Faced with the perception that such a valued function may be usurped by the extention of counselling services into a professional faculty, the faculty members may react in a somewhat less than welcoming fashion. This point is made with the realization that most faculty members recognize the real limitations of their time and ability to effectively intervene in the actual needs of students.
It is important, then, as counselling services are extended in unique ways to professional faculties such as a Faculty of Education that counsellors identify those areas of proposed programs which
overlap with previously existing services, even though such services may not be explicitly stated nor publicized. While counsellors in outreach services may seek to complement rather than replace existing services from other personnel, that attitude and message is profitably conveyed in the early development of programs.
In the case of the particular counselling service which is being described in this article, its role was proposed as extending and offering a greater professional dimension to existing services. It was not the purpose of these counselling services to act as socialization agents for pre-service teachers.
Included among the ways in which we attempted to define our role within the Faculty of Education as a complementary one to the professional faculty was through meetings with Faculty of Education personnel who had provided student services. In addition, the counselling staff approached the whole project with the dimension of needs assessment of the students. Several informal needs assessment with faculty and students were conducted.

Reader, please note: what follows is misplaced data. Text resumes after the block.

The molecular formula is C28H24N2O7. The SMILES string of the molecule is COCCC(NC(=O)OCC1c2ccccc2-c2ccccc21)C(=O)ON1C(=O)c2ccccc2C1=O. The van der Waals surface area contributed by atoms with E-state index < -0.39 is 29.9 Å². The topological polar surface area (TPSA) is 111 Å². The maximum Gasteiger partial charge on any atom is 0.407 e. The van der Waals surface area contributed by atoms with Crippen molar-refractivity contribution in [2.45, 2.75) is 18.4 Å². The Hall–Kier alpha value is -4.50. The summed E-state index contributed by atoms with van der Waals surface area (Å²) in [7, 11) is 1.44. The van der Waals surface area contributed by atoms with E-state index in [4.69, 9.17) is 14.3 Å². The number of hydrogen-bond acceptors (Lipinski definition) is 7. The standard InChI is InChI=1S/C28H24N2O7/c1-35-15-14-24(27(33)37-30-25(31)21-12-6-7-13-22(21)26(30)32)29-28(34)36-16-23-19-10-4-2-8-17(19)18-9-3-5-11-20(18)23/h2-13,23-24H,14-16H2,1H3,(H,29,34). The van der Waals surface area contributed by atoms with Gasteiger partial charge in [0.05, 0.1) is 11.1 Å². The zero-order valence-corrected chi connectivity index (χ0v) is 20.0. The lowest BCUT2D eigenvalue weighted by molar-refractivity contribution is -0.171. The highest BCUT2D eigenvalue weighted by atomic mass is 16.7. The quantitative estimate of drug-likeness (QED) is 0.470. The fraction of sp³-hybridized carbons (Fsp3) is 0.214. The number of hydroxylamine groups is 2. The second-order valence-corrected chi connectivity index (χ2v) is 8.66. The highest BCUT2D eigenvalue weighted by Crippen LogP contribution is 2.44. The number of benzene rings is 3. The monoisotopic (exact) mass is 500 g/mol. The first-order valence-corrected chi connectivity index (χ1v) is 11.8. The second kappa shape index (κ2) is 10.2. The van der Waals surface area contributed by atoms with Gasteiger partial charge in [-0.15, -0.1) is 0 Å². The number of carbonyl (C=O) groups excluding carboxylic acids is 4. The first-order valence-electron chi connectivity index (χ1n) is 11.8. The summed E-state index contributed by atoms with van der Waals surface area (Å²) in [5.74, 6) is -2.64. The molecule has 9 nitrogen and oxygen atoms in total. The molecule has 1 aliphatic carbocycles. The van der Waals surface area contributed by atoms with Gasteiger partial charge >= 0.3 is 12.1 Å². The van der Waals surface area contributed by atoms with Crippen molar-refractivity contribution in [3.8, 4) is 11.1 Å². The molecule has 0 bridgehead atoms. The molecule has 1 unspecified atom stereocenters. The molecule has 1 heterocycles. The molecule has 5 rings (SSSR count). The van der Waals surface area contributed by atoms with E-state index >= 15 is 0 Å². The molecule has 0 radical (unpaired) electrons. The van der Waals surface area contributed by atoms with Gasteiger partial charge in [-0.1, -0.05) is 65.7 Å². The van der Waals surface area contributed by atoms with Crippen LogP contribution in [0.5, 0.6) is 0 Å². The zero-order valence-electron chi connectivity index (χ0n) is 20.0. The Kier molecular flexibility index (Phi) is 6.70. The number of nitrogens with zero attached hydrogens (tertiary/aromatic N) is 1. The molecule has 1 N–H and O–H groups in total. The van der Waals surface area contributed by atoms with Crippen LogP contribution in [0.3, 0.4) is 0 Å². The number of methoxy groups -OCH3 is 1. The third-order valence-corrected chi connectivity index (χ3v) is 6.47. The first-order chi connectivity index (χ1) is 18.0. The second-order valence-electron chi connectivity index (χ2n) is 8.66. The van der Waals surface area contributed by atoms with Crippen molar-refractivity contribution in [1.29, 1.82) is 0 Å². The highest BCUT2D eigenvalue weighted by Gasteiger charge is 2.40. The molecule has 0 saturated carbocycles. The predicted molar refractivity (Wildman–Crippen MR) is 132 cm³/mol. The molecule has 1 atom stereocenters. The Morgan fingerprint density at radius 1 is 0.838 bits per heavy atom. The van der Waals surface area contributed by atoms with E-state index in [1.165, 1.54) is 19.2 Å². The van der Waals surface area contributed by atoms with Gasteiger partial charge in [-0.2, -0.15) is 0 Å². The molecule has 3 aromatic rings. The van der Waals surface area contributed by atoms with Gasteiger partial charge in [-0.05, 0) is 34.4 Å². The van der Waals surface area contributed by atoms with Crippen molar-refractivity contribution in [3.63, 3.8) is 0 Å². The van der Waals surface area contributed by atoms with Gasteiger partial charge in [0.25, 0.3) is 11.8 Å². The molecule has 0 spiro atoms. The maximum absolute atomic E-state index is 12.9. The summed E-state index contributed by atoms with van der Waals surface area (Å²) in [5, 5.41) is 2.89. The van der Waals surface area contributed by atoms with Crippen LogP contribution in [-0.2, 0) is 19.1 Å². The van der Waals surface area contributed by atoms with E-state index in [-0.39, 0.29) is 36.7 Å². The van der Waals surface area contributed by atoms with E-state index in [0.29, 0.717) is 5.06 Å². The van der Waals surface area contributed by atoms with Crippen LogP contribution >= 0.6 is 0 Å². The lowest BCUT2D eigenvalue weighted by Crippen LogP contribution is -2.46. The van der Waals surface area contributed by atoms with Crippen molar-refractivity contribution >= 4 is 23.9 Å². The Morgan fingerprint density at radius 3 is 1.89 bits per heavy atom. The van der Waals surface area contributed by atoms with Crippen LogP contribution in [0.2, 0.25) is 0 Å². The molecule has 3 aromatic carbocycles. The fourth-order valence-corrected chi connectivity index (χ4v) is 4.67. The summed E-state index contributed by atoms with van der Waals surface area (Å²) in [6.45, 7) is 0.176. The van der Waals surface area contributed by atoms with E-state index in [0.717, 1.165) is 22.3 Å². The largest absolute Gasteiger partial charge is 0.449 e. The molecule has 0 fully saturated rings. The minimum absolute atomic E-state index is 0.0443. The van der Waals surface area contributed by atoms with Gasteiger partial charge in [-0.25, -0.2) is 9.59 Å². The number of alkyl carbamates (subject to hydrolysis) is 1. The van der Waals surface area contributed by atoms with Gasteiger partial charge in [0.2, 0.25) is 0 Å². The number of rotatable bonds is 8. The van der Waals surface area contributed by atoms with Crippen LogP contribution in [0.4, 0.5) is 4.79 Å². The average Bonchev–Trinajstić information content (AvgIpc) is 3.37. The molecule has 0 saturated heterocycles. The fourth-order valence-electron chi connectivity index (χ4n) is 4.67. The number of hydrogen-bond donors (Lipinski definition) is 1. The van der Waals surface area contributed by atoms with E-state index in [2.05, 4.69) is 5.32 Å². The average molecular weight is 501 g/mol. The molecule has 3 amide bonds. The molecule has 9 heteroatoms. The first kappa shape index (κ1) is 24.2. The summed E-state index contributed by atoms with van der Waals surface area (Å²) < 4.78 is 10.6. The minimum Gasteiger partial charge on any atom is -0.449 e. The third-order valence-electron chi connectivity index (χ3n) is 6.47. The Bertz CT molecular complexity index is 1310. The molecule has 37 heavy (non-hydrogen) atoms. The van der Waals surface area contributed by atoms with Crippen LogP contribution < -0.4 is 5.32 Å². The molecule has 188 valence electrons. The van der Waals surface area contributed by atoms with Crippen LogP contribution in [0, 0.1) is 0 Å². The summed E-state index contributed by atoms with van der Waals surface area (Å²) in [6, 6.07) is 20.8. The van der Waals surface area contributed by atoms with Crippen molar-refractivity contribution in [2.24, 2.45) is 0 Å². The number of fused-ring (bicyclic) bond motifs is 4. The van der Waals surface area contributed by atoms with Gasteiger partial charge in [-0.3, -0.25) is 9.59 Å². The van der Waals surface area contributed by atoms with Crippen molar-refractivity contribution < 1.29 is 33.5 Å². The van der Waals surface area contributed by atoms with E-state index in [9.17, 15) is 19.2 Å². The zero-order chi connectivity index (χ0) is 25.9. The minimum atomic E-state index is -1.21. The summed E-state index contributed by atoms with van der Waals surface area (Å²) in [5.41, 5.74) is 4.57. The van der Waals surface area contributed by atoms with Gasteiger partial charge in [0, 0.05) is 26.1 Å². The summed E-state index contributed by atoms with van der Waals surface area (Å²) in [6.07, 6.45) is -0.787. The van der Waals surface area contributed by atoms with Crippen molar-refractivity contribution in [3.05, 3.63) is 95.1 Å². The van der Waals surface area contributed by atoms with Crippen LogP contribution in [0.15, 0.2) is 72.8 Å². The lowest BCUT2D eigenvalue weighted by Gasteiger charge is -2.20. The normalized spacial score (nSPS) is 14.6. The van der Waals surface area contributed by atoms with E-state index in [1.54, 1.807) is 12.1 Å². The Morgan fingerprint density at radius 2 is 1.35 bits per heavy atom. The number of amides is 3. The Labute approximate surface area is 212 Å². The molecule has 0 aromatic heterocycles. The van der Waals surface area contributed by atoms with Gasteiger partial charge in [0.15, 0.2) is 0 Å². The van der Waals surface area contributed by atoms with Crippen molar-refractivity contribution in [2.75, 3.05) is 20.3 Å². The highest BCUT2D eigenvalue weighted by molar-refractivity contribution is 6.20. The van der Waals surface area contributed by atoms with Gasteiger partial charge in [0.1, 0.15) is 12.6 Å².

Although the skills that counsellors have are relevant to various settings; once counsellors decide to serve a specific setting, they cannot ignore the context of that setting. In order to meet the specific needs of Faculty of Education students, it was necessary for the counsellors to acquire an experience base pertinent to the faculty. This involved in-service professional development in the following areas: assessment of student needs through in-class discussion, un-derstanding of Faculty of Education requirements and Ministry of Education certification procedures, identifying and acquiring standar-dized psychological assessment instruments ap-propriate for this population, acquiring expertise in relevant counselling skills (e.g., study skills and time management), and planning appropriate group procedures.
One of the largest problems facing the offering of counselling services in a new context is that of becoming visible. This was especially crucial in a Faculty of Education which is entirely composed of students in a one-year consecutive program, that is, a one-year program taken after the first undergraduate degree. Moreover, the academic phase of the program, which is 20-weeks in college, is very condensed leaving only limited amounts of student time available for other activities. It is essential that students find out early in the academic year that counselling services are available. In addition, efforts to remind students of counselling programs need to continue through the year.
192 A.P. THOMPSON, R.A. YOUNG, A. KEFFER AND R. WIGMORE A concerted effort in public relations was made
during the initial phase of the project. One innovative approach to the issue of publicity was to meet with groups of students and faculty to inform them about the service, but also to conduct informal needs assessment and to involve faculty and students in "grass-roots" input into the program. For example, a discussion with key personnel who were likely to be student contact points, e.g., associate deans, registrars, practice teaching department personnel, resulted in subse-quent referrals from these areas. More important-ly, the many personal contacts resulted in a mood of acceptance and openness toward the counsell-ing staff. Both of these results were crucial to the success of our program.